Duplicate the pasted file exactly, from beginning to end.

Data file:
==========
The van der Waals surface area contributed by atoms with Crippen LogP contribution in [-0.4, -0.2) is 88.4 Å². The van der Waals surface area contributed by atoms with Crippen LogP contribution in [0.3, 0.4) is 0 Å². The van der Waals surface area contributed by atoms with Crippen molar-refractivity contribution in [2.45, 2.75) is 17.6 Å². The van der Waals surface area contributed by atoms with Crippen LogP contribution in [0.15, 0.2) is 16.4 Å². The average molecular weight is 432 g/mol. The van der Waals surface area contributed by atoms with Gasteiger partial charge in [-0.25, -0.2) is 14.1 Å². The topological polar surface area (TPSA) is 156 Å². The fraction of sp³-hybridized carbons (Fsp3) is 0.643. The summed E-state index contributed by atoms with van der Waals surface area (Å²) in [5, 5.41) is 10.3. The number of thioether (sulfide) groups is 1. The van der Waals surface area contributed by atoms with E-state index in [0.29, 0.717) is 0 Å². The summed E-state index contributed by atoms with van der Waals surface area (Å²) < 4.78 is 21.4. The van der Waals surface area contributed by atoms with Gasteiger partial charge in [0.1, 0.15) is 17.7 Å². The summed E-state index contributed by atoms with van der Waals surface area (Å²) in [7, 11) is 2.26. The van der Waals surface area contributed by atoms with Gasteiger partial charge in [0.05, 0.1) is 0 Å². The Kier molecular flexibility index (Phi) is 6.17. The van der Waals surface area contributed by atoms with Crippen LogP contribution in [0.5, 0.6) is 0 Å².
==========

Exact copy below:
The van der Waals surface area contributed by atoms with Crippen LogP contribution in [-0.4, -0.2) is 88.4 Å². The van der Waals surface area contributed by atoms with Crippen LogP contribution in [0.3, 0.4) is 0 Å². The van der Waals surface area contributed by atoms with Crippen molar-refractivity contribution in [2.45, 2.75) is 17.6 Å². The van der Waals surface area contributed by atoms with Crippen LogP contribution in [0.15, 0.2) is 16.4 Å². The average molecular weight is 432 g/mol. The van der Waals surface area contributed by atoms with Gasteiger partial charge in [-0.25, -0.2) is 14.1 Å². The topological polar surface area (TPSA) is 156 Å². The fraction of sp³-hybridized carbons (Fsp3) is 0.643. The summed E-state index contributed by atoms with van der Waals surface area (Å²) in [5, 5.41) is 10.3. The number of thioether (sulfide) groups is 1. The van der Waals surface area contributed by atoms with E-state index in [0.29, 0.717) is 0 Å². The summed E-state index contributed by atoms with van der Waals surface area (Å²) < 4.78 is 21.4. The van der Waals surface area contributed by atoms with Gasteiger partial charge in [0.1, 0.15) is 17.7 Å². The summed E-state index contributed by atoms with van der Waals surface area (Å²) in [7, 11) is 2.26. The van der Waals surface area contributed by atoms with Gasteiger partial charge in [0.05, 0.1) is 0 Å². The Kier molecular flexibility index (Phi) is 6.17. The van der Waals surface area contributed by atoms with Crippen LogP contribution in [0.5, 0.6) is 0 Å².